July. 26.
Rutledge and Linch oppose giving the Power of regulating the Trade and managing all Affairs of the Indians, to Congress.1 The Trade is profitable they say.
Gwinnett is in favour of Congress having such Power.
Braxton is for excepting such Indians as are tributary to any State. Several Nations are tributary to Virginia.
Jefferson explains it to mean the Indians who live in the Colony. These are Subject to the Laws in some degree.
Wilson. We have no Right over the Indians, whether within or without the real or pretended Limits of any Colony.... They will not allow themselves to be classed according to the Bounds of Colonies. Grants made 3000 miles to the Eastward have no Validity with the Indians. The Trade of Pensilvania has been more considerable with the Indians than that of the neighbouring Colonies.
Walton. The Indian Trade is of no essential service to any Colony. It must be a Monopoly. If it is free it produces Jealousies and Animosities, and Wars. Carolina very passionately considers this Trade as contributory to her Grandeur and Dignity. Deerskins are a great Part of the Trade. A great difference between S. Carolina and Georgia. Carolina is in no danger from the Indians at present. Georgia is a frontier and Barrier to Car. G. must be overrun and extirpated before Car. can be hurt. G. is not equal to the Expence of giving the Donations to the Indians, which will be necessary to keep them at Peace. The Emoluments of the Trade are not a Compensation for the Expence of donations.
Rutledge differs from Walton in a Variety of Points.—We must look forward with extensive Views. Carolina has been run to an amazing expence to defend themselves vs. Indians. In 1760 &c. fifty thousand Guineas were spent. We have now as many Men on the frontiers, as in Charlestown. We have Forts in the Indian Countries. We are connected with them by Treaties.
Lynch. Congress may regulate the Trade, if they will indemnify Car. vs. the Expence of keeping Peace with the Indians, or defending Us vs. them.
Witherspoon. Here are two adjacent Provinces, situated alike with respect to the Indians, differing totally in their Sentiments of their Interests.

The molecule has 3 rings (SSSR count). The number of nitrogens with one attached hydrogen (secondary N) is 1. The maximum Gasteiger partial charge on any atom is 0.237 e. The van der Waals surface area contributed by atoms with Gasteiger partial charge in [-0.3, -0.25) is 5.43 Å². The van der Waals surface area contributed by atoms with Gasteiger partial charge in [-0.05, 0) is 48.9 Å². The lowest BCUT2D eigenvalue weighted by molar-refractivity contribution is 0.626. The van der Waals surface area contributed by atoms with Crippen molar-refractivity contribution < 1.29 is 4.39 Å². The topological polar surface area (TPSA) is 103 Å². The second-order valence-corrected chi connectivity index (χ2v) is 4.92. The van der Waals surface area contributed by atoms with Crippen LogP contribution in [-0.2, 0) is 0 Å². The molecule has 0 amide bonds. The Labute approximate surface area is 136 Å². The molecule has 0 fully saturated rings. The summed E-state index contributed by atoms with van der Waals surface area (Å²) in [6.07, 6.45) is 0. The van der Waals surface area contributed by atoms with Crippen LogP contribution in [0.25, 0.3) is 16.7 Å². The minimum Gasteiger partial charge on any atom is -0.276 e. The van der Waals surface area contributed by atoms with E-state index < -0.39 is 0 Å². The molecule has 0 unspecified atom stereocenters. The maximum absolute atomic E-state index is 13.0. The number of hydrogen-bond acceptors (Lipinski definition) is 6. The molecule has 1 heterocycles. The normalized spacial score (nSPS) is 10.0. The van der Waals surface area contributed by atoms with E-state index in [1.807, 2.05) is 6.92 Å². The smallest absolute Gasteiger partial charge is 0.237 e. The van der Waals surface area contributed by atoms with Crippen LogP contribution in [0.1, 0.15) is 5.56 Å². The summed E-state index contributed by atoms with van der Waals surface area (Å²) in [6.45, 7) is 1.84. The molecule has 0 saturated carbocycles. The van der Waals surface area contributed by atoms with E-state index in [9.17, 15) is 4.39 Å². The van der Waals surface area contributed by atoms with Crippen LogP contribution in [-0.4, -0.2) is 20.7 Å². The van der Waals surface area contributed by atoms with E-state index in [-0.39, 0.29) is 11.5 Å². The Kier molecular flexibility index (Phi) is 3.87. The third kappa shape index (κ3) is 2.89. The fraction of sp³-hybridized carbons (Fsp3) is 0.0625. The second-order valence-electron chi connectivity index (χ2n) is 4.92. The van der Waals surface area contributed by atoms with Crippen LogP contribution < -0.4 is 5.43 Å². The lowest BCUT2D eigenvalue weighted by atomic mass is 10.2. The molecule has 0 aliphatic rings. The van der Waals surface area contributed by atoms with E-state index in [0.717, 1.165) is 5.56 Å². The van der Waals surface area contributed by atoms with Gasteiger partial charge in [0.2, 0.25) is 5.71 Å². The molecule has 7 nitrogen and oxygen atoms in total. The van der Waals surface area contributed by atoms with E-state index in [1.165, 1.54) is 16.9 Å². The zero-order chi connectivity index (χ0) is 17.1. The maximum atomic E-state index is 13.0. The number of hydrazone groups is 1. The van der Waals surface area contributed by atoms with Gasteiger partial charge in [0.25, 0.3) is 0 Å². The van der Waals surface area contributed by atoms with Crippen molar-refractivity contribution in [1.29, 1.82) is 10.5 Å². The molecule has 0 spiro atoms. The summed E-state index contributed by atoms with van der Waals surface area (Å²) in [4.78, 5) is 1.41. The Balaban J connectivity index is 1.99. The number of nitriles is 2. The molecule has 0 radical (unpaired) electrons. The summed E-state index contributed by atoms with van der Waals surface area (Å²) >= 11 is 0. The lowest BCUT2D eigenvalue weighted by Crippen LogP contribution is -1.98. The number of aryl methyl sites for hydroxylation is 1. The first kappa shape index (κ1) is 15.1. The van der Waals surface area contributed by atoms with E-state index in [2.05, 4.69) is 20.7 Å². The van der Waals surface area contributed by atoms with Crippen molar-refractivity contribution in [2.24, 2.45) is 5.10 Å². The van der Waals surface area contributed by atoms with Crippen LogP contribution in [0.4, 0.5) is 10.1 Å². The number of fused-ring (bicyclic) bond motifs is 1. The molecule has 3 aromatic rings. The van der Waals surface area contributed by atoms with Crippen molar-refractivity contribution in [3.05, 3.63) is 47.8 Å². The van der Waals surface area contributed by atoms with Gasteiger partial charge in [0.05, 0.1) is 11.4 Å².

Chase. S. Carolina claims to the S. Sea. So does North, Virginia, and Massachusetts Bay. S. Carolina says they have a Right to regulate the Trade with the Indians. If so 4 Colonies have all the Power of regulating Trade with the Indians. S.C. alone could not stand alone vs. the Indian Nations.
Sherman moves that Congress may have a Superintending Power, to prevent Injustice to the Indians or Colonies.
Willson. No lasting Peace will be with the Indians, unless made by some one Body. No such language as this ought to be held to the Indians. We are stronger, We are better. We treat you better than another Colony. No Power ought to treat, with the Indians, but the united States. Indians know the striking Benefits of Confederation— they have an Example of it in the Union of the Six nations. The Idea of the Union of the Colonies struck them forcibly last Year. None should trade with Indians without a Licence from Congress. A perpetual War would be unavoidable, if every Body was allowed to trade with them.
Stone. This Expedient is worse than either of the Alternatives. What is the meaning of this Superintendency? Colonies will claim the Right first. Congress cant interpose untill the Evil has happened. Disputes will arise when Congress shall interpose.
1. The debate in committee of the whole this day relates to a clause in Article XVIII of the Dickinson draft granting Congress the power of “regulating the Trade, and managing all Affairs with the Indians,” which was incorporated in the second draft of 20 Aug. with a minor modification (JCC description begins Worthington C. Ford and others, eds., Journals of the Continental Congress, 1774–1789, Washington, 1904–1937; 34 vols. description ends , 5:550, 682).